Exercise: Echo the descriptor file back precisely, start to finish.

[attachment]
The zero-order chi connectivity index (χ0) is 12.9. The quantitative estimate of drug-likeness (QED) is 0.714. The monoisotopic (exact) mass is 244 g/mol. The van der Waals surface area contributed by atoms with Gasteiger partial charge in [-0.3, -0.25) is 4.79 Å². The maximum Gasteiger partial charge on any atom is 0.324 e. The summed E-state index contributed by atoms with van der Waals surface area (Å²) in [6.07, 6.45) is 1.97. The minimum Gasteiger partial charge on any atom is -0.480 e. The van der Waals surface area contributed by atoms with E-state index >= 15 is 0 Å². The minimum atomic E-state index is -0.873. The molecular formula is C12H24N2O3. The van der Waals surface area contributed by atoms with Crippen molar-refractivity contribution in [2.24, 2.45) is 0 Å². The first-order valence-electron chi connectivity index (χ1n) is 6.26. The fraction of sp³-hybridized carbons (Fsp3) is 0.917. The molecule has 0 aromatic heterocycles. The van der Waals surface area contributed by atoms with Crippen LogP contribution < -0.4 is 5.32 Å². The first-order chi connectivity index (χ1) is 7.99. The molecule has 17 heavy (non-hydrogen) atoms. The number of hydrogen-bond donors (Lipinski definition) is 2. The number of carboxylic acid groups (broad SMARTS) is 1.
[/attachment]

The zero-order chi connectivity index (χ0) is 12.9. The quantitative estimate of drug-likeness (QED) is 0.714. The monoisotopic (exact) mass is 244 g/mol. The van der Waals surface area contributed by atoms with Gasteiger partial charge in [-0.3, -0.25) is 4.79 Å². The maximum Gasteiger partial charge on any atom is 0.324 e. The summed E-state index contributed by atoms with van der Waals surface area (Å²) in [6.07, 6.45) is 1.97. The minimum Gasteiger partial charge on any atom is -0.480 e. The van der Waals surface area contributed by atoms with E-state index >= 15 is 0 Å². The minimum atomic E-state index is -0.873. The molecular formula is C12H24N2O3. The van der Waals surface area contributed by atoms with Crippen molar-refractivity contribution in [2.24, 2.45) is 0 Å². The first-order valence-electron chi connectivity index (χ1n) is 6.26. The fraction of sp³-hybridized carbons (Fsp3) is 0.917. The molecule has 0 aromatic heterocycles. The van der Waals surface area contributed by atoms with Crippen LogP contribution < -0.4 is 5.32 Å². The first-order chi connectivity index (χ1) is 7.99. The molecule has 17 heavy (non-hydrogen) atoms. The number of hydrogen-bond donors (Lipinski definition) is 2. The number of carboxylic acid groups (broad SMARTS) is 1.